Can A Police Officer Search My Cell Phone Without A Warrant?
Information Provided By: Texas Law Shield, LLP
Fourth Amendment jurisprudence may be the most heavily litigated amendment to our Constitution. As a general rule, the police must have a warrant prior to conducting a search or seizure unless an exception applies. These exceptions to the warrant requirement have been created by the courts interpreting and deciding when it is reasonable to search and seize persons and property without a warrant. As technology advances, the 4th Amendment must evolve as well. There is one piece of technology that has become an extension of our person, our cell phone. Many of our cell phones are overflowing with personal information such as texts, personal contacts, schedules, emails, and photos. Can a police officer search through the personal contents of your cell phone without a warrant?
On June 25, 2014, the United States Supreme Court ruled “No.” To understand the importance of this ruling, it is useful to review the evolution of prior lower court decisions on this subject.
Division of the Lower Courts
Until recently, courts around the country have been split on whether a police officer could search through the contents of a person’s cell phone without a warrant. In a California case, a man was stopped for driving with expired registration tags and a suspended license. The police conducted a search incident to arrest finding a smart phone in the man’s pocket. A “search incident to arrest” is an exception to the warrant requirement that allows a police officer to search a person and the area immediately surrounding the person during or immediately after a lawful arrest usually for “officer safety.”
The officer looked through the phone’s contact list and text messages where he saw certain names preceded by the letters “CK.” The police officer believed that “CK” was an acronym for “Crip Killers,” a slang term for members of the Bloods gang. Hours after the arrest, a detective who specialized in gangs further examined the contents of the phone and found videos and photos associated with the Bloods gang. In one photo, the man was posed next to an automobile that had been involved in a shooting. He was later charged and convicted of three crimes including attempted murder. The California Supreme Court held that the Fourth Amendment permits a warrantless search of a cell phone incident to arrest as long as the cell phone was immediately associated with the arrestee’s person.
A case arising out of Massachusetts had a completely different outcome. In that case, a police officer conducting routine surveillance saw an individual make a drug sale from his car. Officers arrested and seized two cell phones. After arriving at the station, the officers noticed the phone repeatedly receiving calls from “My House.” The officers opened the cell phone, saw a picture of a woman and a baby set as the phone’s wallpaper. They pressed a button to access the call log, saw the phone number associated with “My House,” and used an online phone directory to trace the phone number to an apartment building. Officers obtained a search warrant for the specific apartment and seized drugs, cash, and weapons.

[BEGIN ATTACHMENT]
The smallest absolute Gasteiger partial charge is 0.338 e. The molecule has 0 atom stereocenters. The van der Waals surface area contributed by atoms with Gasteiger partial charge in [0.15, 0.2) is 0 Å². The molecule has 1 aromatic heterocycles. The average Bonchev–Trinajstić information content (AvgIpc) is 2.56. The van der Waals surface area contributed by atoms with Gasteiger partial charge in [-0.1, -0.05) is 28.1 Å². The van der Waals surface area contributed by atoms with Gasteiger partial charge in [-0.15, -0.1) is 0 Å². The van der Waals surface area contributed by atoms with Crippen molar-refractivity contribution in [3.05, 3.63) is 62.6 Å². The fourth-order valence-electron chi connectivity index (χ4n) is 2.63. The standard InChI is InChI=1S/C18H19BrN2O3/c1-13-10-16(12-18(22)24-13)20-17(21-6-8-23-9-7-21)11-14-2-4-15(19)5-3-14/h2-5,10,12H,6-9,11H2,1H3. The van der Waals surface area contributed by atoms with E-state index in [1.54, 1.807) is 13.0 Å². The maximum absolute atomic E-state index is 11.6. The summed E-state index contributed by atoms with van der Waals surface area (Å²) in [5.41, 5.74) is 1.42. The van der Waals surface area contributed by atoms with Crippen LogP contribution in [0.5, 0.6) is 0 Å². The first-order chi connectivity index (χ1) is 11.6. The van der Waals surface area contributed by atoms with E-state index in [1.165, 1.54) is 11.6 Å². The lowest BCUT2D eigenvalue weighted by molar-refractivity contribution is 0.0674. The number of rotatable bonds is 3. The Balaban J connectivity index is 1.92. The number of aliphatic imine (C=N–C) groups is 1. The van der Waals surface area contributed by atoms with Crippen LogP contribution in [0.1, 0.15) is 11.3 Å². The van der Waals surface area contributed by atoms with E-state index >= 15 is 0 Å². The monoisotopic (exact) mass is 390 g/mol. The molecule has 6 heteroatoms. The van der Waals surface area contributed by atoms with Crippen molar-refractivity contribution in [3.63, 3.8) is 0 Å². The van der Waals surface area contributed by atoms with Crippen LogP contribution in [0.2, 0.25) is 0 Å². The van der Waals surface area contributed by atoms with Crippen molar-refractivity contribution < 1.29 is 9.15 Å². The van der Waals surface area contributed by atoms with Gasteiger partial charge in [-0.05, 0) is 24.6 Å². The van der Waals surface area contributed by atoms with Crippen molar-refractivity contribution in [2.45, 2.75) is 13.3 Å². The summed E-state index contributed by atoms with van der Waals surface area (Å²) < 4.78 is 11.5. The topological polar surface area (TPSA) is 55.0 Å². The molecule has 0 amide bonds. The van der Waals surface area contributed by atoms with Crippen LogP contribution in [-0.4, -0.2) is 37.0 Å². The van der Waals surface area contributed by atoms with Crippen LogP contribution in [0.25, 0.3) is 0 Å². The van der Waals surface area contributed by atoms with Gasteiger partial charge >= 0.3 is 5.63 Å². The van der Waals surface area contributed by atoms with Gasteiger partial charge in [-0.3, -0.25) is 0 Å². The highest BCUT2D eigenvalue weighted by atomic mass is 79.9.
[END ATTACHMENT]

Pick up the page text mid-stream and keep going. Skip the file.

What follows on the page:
The First Circuit Court of Appeals held that cell phones require a warrant to be searched (completely opposite of the California Supreme Court). They reasoned that cell phones are different from other physical possessions that may be searched incident to arrest without a warrant because of the amount of personal data contained within the cell phone.
What Did the Supreme Court Decide?
With a clear division between the courts, the United States Supreme Court made a ruling on this issue in June of 2014. The Supreme Court held that police may not search digital information on a cell phone without a warrant. The Court reasoned that cell phones are the one device carried on the person that has an immense storage capacity and collects personal, detailed information.
The Court stated that data stored on a cell phone cannot be used as a weapon to harm an arresting officer or to effectuate an arrestee’s escape (normally the justification for a search incident to arrest). Officers may examine the phone’s physical aspects to make sure that it cannot be used as a weapon, but they cannot go through the cell phone’s contents because the contents cannot harm anyone. What if the contents of the cell phone might warn officers of an impending danger such as a confederate headed to the scene to harm a police officer? The Court stated that this concern should be addressed on a case by case basis and is not an issue in this instance. If it were to arise, the exigent circumstance exception to the warrant requirement may apply. “Exigent circumstances” typically means there is an emergency condition such as a fleeing felon, a person’s life is in danger or evidence is being destroyed.
A second issue addressed by the Supreme Court was, what if information or evidence that may lead to an arrest is destroyed on the cell phone? The Court stated that there is no indication that this problem is prevalent and even if the cell phone was secured by the police, it could still be vulnerable to another person remotely wiping the cell phone’s data.
The Court made it clear that this decision does not prevent a cell phone from ever being searched without a warrant, but that a warrant is generally required before a search. The narrow ruling states that a cell phone cannot be searched without a warrant pursuant to the search incident to arrest exception. However, the Court did leave the door open that in the event of an exigent circumstance, there may be a justification for a warrantless search of a cell phone.
As always, we will strive to keep you updated on changes in the law that may impact your legal rights.